The science behind adolescent sleep

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Why is it that young children have a tendency to wake up very early but, as teenagers, are reluctant to get out of bed until noon?

It turns out that it is biology, not just teenagers being lazy, as sleep researcher Wendy Troxel revealed in her recent TED Talk on “Why school should start later for teens“. During their adolescent years, teenagers experience a delay in their biological clock, meaning their bodies want to stay up late and sleep in. This is due to the release of a hormone called melatonin, which makes the body feel sleepy. In adults and younger children, melatonin is released at around 21:00, whereas in teenagers it is only released at about 23:00. This means that teenagers only feel an urge to go to sleep two hours after adults and younger children. Therefore, waking a teenager up between 06:00 and 07:00 (typical for most during term time) is the biological equivalent of waking an adult up at 04:00 to 05:00, which I am sure would leave them tired and lacking enthusiasm throughout the day. This is how teenagers feel every day during school time. Many stereotypical teenage characteristics such as depression and irritability could be products of chronic sleep deprivation due to a later release of melatonin and having to wake up early for school. School start times deprive students of two to three hours worth of the most valuable sleep, associated with memory consolidation, learning and processing emotions. A recent study revealed that only one in 10 teenage students gets the recommended eight to 10 hours of sleep per night. This isn’t just a problem – it’s an epidemic.

The consequences of this epidemic are vast. Firstly, sleep for teenagers helps to develop parts of the brain responsible for problem-solving, reasoning and judgement. These are all characteristics that help to reign in those distinctively risky teenage characteristics that so many parents are afraid of. At school, the effects of sleep loss are profound; concentration is significantly affected and it has been proven that sleep loss causes behaviours often associated with ADHD, which can cause lots of problems in the classroom. But the consequences go well beyond this. Chronic sleep deprivation has been proven to contribute to mental health problems, substance abuse, depression and anxiety. A study in Los Angeles Unified School District showed that teens with sleep problems were 55% more likely to have used alcohol in the past month than those with healthy sleep patterns. Another study of over 30,000 secondary school students showed that each hour of sleep lost contributed to a 38% increase in feeling sad or hopeless. Teenagers who are deprived of sleep are also at higher risk of many physical health problems that already plague the country, such as obesity, heart disease and diabetes. The consequences can put the general public in danger, as many 17-year-olds are on the road as recently-qualified drivers. Studies have shown that drivers getting five hours of sleep or less is the equivalent of driving with a blood alcohol content above the legal limit.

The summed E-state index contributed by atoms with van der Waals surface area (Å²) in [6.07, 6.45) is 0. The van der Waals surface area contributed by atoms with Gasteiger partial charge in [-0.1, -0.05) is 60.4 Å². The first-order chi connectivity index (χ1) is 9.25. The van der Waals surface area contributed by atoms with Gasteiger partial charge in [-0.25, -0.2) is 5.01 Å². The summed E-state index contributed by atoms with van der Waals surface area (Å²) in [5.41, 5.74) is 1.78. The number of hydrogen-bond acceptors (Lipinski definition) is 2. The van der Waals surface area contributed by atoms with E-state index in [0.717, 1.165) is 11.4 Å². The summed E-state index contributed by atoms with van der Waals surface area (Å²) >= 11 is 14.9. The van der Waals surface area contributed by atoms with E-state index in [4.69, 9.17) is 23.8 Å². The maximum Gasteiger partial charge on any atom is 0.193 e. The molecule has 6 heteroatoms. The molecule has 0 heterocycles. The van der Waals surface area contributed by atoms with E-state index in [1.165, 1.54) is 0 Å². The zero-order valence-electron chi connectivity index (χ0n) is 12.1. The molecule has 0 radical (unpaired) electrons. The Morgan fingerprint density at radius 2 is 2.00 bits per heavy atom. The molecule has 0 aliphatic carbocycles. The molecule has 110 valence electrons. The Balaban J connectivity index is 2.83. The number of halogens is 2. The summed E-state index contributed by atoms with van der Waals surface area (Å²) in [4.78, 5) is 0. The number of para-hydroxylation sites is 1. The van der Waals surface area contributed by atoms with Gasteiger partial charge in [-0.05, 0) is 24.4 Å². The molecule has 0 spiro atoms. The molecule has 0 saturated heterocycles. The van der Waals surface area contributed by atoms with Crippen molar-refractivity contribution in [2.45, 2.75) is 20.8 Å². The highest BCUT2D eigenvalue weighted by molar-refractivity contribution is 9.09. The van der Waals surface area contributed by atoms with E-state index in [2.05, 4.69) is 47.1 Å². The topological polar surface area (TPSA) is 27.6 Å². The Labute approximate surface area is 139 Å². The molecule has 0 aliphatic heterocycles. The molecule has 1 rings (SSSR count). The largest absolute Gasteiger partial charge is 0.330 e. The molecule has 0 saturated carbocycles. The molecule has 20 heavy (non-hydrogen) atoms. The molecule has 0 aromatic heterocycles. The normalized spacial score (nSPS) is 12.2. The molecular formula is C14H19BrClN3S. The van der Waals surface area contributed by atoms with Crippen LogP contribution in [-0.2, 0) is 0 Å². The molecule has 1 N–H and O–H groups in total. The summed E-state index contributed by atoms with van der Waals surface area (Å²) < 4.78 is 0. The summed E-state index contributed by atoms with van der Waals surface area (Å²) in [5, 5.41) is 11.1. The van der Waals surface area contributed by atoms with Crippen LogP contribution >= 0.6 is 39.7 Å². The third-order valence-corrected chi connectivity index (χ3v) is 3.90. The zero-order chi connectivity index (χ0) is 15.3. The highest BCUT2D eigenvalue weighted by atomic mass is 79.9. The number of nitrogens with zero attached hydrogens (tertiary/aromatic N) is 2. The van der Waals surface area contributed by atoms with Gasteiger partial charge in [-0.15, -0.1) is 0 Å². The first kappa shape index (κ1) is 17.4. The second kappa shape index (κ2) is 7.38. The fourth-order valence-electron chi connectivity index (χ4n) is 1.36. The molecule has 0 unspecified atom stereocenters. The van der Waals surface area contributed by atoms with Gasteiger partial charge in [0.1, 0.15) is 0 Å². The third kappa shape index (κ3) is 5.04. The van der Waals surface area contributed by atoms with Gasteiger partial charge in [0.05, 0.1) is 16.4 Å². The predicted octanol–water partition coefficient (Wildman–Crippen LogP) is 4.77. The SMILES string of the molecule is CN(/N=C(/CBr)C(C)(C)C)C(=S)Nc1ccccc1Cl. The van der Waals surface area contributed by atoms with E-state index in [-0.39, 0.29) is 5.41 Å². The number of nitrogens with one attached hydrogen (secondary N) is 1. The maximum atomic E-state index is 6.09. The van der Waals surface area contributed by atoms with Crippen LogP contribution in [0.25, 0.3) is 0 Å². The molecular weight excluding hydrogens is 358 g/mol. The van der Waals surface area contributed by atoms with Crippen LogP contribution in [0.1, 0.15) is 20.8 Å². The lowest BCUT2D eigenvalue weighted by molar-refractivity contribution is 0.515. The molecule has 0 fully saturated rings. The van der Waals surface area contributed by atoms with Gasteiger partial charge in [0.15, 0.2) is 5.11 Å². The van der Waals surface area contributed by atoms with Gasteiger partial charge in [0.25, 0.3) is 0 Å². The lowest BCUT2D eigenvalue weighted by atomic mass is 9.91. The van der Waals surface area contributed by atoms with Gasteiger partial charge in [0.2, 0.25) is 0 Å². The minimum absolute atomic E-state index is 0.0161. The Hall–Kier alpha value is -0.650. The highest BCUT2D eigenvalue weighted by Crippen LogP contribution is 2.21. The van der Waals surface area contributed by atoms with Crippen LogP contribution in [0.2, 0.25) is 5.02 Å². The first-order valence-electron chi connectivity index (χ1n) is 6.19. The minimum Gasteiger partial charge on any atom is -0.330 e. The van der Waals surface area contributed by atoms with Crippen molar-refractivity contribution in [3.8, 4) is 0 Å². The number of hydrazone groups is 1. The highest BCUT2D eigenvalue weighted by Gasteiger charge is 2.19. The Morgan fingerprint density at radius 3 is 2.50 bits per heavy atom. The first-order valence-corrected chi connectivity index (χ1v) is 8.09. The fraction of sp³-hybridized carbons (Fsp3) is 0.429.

To solve this problem in America, where nearly half of schools start before 8:00, some schools have shifted their school start times back. School absences dropped by 25% in one such district and, unsurprisingly, academic achievement improved due to better concentration in class, with test results rising by 2-3%. This is the equivalent of replacing an average teacher with an outstanding one. Communities are now safer: in one school district, there was a 70% car crash reduction after they shifted their school start times back.

In the UK, Dr Paul Kelley of Oxford University has said that there is need for a huge change within society so that pupils and staff don’t have to start working, be it at school or in their job, until 10:00 for the best results. Dr Kelley was previously a head teacher at Monkseaton Middle School, where he changed the start of the school day from 8:30 to 10:00 and, coincidentally, the number of top grades amongst pupils rose by 19%. Oxford University is currently conducting a ground-breaking experiment to determine whether later school start times lead to better exam results. Tens of thousands of GCSE pupils from more than 100 schools are starting school at 10:00 for this experiment, with the results expected to be published in 2018.

Although all evidence points towards delaying school start times, I can’t see it happening any time soon, as you must then delay other start times to avoid logistical problems such as getting children to school. Other potential issues include the costs involved with changing after school clubs and scheduled bus times, but, in my opinion, the benefits would far outweigh the initial problems.